According to two sources close to the paper (one inside, another outside), Register-Star publisher Roger Coleman died unexpectedly of a heart attack today. Reportedly he left recently for a holiday vacation at his home in Kentucky.
Coleman took over the publisher’s role in 2004-2005, after the demotion and later firing of his predecessor Jules Molenda, which coincided with the demise of the St. Lawrence Cement project. The paper remained very similar on the news side, but Coleman mostly avoided Molenda’s habit of publishing fire-breathing editorials on most every major and minor controversy, preferring to stick to more popular and boosterish material.
While this site has tangled with Coleman over various issues over the years, this news comes as a very sad shock. Sincere condolences go out to the Coleman family and Reg-Star staff.
With relatively few residents scattered across a large area, Columbia County denizens have struggled for years to obtain even basic internet connectivity. Just retrieving email and watching YouTube, let alone streaming an HD movie at a decent resolution, can be deeply frustrating—and also costly.
The population density in Columbia is just 99 people per square mile. As you head southward, that number climbs steadily, with 371 per square mile in Dutchess, 431 in Putnam, and 2,193 in Westchester. This low density means that many fall into the dreaded “last mile” category, in which houses at the far end of a road or more than three miles from a telephone switching stationcan get neither cable modems nor DSL service.
But that is finally changing, though in baby steps that leave this area far behind metropolitan regions.
For the layperson, 3 Mbps is the bare minimum necessary to stream a movie in any decent resolution, without it looking all blurry and blocky—pixillated, designers would say. If you have a big TV or a projector, or have multiple people online in your household (whether on a smartphone, a tablet, a Roku, or just surfing the web) you probably need twice that just to cover normal usage. A power user or large household may want 10-15 Mbps or better.
Several new options have emerged of late for rural broadband customers that bring parts of the County into that territory, at least on paper:
(1) FAIRPOINT. Though it’s not yet reflected on their website, Fairpoint Communications says it has bumped up its top download speeds for both business and residential accounts from 3 Mbps (megabytes per second) to 15 Mbps. A web designer in Chatham reports that she recently upgraded her business account with Fairpoint, and is now getting just over 15 Mbps. The price structure, according to a rep I spoke with, remains the same as before, but with far higher download speeds. Fairpoint services mainly customers in central, northern and eastern parts of the County.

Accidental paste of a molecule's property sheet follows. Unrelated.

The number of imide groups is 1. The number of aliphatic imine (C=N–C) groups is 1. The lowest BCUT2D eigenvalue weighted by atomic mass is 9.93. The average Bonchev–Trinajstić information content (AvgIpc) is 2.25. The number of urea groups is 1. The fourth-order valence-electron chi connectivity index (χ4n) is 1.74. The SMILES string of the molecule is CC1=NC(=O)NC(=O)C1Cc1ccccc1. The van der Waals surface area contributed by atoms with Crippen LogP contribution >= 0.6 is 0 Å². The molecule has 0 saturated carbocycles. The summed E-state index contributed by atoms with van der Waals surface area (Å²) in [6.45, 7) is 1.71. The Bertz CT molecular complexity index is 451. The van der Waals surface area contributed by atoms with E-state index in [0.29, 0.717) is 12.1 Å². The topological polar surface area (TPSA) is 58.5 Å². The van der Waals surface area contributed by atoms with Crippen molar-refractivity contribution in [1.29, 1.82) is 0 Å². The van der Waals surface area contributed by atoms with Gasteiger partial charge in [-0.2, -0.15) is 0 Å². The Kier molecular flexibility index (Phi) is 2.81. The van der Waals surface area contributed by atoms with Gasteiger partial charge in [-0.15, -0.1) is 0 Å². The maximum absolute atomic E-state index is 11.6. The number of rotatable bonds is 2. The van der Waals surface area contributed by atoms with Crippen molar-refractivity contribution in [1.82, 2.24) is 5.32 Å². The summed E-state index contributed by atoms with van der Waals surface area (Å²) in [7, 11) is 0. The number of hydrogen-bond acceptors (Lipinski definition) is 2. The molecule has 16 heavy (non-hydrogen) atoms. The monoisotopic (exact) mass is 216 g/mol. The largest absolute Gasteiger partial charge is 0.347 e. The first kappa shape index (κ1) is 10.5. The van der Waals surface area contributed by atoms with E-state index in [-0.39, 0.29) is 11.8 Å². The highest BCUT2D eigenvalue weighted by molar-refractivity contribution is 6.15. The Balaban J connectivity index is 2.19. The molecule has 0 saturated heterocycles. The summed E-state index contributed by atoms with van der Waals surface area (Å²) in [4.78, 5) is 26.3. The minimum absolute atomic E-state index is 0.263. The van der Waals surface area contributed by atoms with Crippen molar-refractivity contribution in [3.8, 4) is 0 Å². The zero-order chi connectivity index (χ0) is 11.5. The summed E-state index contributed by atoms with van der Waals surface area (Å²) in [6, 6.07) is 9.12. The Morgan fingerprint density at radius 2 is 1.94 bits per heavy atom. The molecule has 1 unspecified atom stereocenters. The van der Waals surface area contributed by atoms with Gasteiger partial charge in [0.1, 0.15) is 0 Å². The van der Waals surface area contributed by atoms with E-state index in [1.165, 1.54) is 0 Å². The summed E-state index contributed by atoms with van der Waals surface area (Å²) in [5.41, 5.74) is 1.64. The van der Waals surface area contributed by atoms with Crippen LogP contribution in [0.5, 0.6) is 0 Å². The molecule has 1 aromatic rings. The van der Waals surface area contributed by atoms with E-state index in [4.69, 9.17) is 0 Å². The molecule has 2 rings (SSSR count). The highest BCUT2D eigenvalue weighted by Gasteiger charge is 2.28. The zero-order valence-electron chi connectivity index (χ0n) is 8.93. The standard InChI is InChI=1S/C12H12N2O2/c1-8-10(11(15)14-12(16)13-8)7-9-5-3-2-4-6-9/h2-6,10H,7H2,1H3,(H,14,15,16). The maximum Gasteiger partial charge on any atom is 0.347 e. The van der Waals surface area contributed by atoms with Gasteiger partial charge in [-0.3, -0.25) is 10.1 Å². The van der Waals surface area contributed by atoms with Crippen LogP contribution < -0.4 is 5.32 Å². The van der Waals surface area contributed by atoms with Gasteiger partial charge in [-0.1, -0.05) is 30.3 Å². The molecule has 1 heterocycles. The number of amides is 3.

(2) HUGHESNET. For those out of range of cable and DSL, satellite internet provider HughesNet is now advertising its Gen4 service, promising download speeds comparable to Fairpoint’s, up to 15 Mbps. However, since this is delivered via satellite, service can be intermittent. But far more troubling than weather outages is HughesNet’s continued insistence on a “cap” on how much bandwidth customers use to prevent overloading their satellites.
Such caps can greatly diminish the value of higher speeds. HughesNet’s most expensive “power” plan costs $99 per month, and promises a monthly total of 40 GB (gigabytes) of data. If you exceed that limit, your download speeds will be slowed to a crawl, unless you buy expensive “restore tokens.”
Worse, the fine print shows that the 40 GB number is misleading, as half of that allowance can only be used between 2 am and 8 am. So unless you spend most of your time on the internet during the wee hours of the night or early morning, you are really only getting 20 GB. If 20 GB still sounds like a lot, consider that may mean at most 4-8 hours of video streaming at a high resolution per month, setting aside some bandwidth for your other internet usage.
Unless you are a weekender who would only be using the web for a small portion of each month, or someone who only uses the internet for basic news and email, that cap makes the new 15 Mbps Hughes offering pretty useless; it just means you’re going to burn through your small allowance that much more quickly.
I was a HughesNet satellite customer for more than 5 years, and found the service maddening. The data caps (then daily, instead of monthly) often made it difficult to do more than rudimentary stuff online. And their customer service was truly atrocious: ignorance, incompetence and outright dishonesty characterized the typical dealings with Hughes reps. Unless there has been some major change in the culture of this company, I would exercise extreme caution before signing up for these Gen4 services, as promising as they initially sound.